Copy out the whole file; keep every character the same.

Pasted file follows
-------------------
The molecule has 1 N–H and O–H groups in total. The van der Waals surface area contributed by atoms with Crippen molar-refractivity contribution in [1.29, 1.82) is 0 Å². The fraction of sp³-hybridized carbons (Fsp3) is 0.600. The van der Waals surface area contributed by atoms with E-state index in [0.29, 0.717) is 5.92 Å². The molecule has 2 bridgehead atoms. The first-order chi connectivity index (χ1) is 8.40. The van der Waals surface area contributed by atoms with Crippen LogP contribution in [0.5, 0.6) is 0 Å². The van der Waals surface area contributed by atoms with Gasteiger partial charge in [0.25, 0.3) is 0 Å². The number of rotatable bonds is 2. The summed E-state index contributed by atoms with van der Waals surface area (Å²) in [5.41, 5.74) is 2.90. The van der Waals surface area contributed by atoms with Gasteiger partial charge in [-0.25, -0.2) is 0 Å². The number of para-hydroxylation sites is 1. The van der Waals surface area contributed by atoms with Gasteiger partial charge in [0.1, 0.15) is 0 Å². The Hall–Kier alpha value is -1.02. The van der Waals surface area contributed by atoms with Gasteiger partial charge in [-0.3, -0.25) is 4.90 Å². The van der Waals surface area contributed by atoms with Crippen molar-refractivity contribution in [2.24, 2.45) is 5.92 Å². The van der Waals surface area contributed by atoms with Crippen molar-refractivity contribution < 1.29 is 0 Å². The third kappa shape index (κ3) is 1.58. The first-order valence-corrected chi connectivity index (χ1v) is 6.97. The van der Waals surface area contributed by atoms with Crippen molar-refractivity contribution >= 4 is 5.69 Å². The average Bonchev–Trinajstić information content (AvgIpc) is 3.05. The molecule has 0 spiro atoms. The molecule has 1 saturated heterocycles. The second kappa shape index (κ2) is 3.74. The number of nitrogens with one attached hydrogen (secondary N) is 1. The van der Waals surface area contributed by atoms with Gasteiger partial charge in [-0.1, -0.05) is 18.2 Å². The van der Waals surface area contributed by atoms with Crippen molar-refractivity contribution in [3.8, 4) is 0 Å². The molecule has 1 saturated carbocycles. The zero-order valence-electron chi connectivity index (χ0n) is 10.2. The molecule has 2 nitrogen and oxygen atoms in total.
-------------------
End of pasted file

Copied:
The molecule has 1 N–H and O–H groups in total. The van der Waals surface area contributed by atoms with Crippen molar-refractivity contribution in [1.29, 1.82) is 0 Å². The fraction of sp³-hybridized carbons (Fsp3) is 0.600. The van der Waals surface area contributed by atoms with E-state index in [0.29, 0.717) is 5.92 Å². The molecule has 2 bridgehead atoms. The first-order chi connectivity index (χ1) is 8.40. The van der Waals surface area contributed by atoms with Crippen LogP contribution in [0.5, 0.6) is 0 Å². The van der Waals surface area contributed by atoms with Gasteiger partial charge in [0.25, 0.3) is 0 Å². The number of rotatable bonds is 2. The summed E-state index contributed by atoms with van der Waals surface area (Å²) in [5.41, 5.74) is 2.90. The van der Waals surface area contributed by atoms with Gasteiger partial charge in [-0.25, -0.2) is 0 Å². The number of para-hydroxylation sites is 1. The van der Waals surface area contributed by atoms with Gasteiger partial charge in [0.1, 0.15) is 0 Å². The Hall–Kier alpha value is -1.02. The van der Waals surface area contributed by atoms with Gasteiger partial charge in [-0.3, -0.25) is 4.90 Å². The van der Waals surface area contributed by atoms with Crippen molar-refractivity contribution in [2.24, 2.45) is 5.92 Å². The van der Waals surface area contributed by atoms with Crippen molar-refractivity contribution < 1.29 is 0 Å². The third kappa shape index (κ3) is 1.58. The first-order valence-corrected chi connectivity index (χ1v) is 6.97. The van der Waals surface area contributed by atoms with Crippen molar-refractivity contribution >= 4 is 5.69 Å². The average Bonchev–Trinajstić information content (AvgIpc) is 3.05. The molecule has 0 spiro atoms. The molecule has 1 saturated heterocycles. The second kappa shape index (κ2) is 3.74. The number of nitrogens with one attached hydrogen (secondary N) is 1. The van der Waals surface area contributed by atoms with Gasteiger partial charge in [-0.1, -0.05) is 18.2 Å². The van der Waals surface area contributed by atoms with Crippen molar-refractivity contribution in [3.8, 4) is 0 Å². The molecule has 1 saturated carbocycles. The zero-order valence-electron chi connectivity index (χ0n) is 10.2. The molecule has 2 nitrogen and oxygen atoms in total.